Agricultural economic expectations for 2021 and beyond

This past year has been full of rough waters for most industries, and for agriculture it has been 365 days of just trying to hang on as markets rose and fell at the mercy of a devastating pandemic. At the 2021 Virtual Commodity Classic, Jason Henderson, senior associate dean in the college of agriculture and director of Extension at Purdue University, shared the economic environment that farmers and agricultural businesses will be facing in the next couple years.

“Farmers cannot control the macro environment and if they ignore the economic environment, they will get rolled by economic waves,” Henderson said. “Last year the economic wave was COVID-19, and the depth of the economic recession hit in the summer of 2020, but fortunately since then the economic recovery has been stronger than expected.”

For example, Henderson said last year the world gross domestic product fell 3.5%, which was much less than the forecast. For the Chinese and United States economies, both nations had stronger than expected growth at the end of last year.

“The rebound is expected to continue this year and slowly ease back to trend growth in 2022,” he added.

Henderson said world growth is expected to rise 5.5% this year and ease down 4.2% next year. Similar patterns of growth are expected in China and the U.S.

“So what does this mean for agriculture,” Henderson asked. “Over the next couple of years, I expect there to be solid economic gains, but these gains will not be strong enough to spur inflation.”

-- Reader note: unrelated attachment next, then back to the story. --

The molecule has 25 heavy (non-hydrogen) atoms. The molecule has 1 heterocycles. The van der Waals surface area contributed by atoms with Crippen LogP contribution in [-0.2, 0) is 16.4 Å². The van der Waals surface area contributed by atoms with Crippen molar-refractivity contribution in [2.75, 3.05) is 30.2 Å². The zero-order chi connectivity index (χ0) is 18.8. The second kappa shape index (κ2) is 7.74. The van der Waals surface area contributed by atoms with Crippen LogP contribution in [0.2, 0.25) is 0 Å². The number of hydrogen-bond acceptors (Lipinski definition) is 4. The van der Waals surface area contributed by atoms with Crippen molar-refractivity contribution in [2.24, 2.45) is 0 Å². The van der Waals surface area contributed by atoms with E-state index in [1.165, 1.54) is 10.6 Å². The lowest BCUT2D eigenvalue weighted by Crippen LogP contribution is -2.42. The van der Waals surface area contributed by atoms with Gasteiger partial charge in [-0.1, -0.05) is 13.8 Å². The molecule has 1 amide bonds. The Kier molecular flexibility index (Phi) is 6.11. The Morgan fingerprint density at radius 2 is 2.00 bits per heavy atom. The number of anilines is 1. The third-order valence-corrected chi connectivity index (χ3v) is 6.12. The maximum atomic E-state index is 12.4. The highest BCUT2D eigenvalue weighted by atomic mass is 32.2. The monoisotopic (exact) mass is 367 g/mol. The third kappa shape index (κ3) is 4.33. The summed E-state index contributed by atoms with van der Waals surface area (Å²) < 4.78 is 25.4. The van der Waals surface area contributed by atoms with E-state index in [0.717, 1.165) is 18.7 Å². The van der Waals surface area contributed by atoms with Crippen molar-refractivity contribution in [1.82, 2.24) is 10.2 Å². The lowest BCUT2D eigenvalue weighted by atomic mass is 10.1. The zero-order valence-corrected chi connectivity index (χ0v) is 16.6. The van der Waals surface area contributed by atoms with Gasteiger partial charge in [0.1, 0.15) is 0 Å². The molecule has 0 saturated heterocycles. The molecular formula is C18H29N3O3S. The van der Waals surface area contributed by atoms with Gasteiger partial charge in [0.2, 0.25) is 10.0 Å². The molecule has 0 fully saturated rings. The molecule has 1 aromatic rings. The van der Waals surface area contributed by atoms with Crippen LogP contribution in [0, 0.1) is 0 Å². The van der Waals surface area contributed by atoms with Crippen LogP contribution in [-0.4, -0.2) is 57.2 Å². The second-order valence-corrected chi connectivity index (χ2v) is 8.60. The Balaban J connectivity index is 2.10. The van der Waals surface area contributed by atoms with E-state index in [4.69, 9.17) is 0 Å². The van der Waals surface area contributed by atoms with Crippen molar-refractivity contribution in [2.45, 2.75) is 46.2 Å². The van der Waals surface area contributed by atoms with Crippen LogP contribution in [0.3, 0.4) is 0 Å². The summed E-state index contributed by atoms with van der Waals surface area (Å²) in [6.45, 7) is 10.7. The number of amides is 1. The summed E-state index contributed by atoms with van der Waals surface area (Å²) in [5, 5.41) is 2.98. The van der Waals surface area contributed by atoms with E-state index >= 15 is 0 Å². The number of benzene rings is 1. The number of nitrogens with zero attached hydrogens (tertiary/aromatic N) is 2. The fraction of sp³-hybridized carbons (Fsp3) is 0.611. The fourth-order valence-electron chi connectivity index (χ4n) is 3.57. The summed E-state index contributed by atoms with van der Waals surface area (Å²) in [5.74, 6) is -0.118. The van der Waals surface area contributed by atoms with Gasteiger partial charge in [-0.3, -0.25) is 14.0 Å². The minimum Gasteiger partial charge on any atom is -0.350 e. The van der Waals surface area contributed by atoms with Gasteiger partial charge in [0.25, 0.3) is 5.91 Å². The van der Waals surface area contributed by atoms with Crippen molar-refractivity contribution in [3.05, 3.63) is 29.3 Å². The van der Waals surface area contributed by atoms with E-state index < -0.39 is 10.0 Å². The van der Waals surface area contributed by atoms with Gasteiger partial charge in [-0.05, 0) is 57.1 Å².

As a result, interest rates will remain low and, in fact, the Federal Reserve has already made statements of low interest rate expectations though 2023.

“Solid growth and low interest rates tend to be good, but not great for agriculture,” Henderson explained. “Farmers are asset rich and cash poor. Low interest rates underpin high land values and make debt cheap.”

He said the side effects are for farmers to use collateral and debt to finance agricultural investments, which he expects to rise this year. As a result, the primary risk for agriculture could be debt accumulation and a similar risk exists for the economy and the government. Additionally, Henderson did not expect actual GDP to reach its potential until 2024.

“This is another piece of evidence that agriculture could face an economy that is growing over the next couple years, but below its potential,” he added. “Agriculture could face a low inflationary environment with low interest rates—a recipe for good, but not great economic opportunities.”

Lacey Newlin can be reached at 620-227-1871 or [email protected].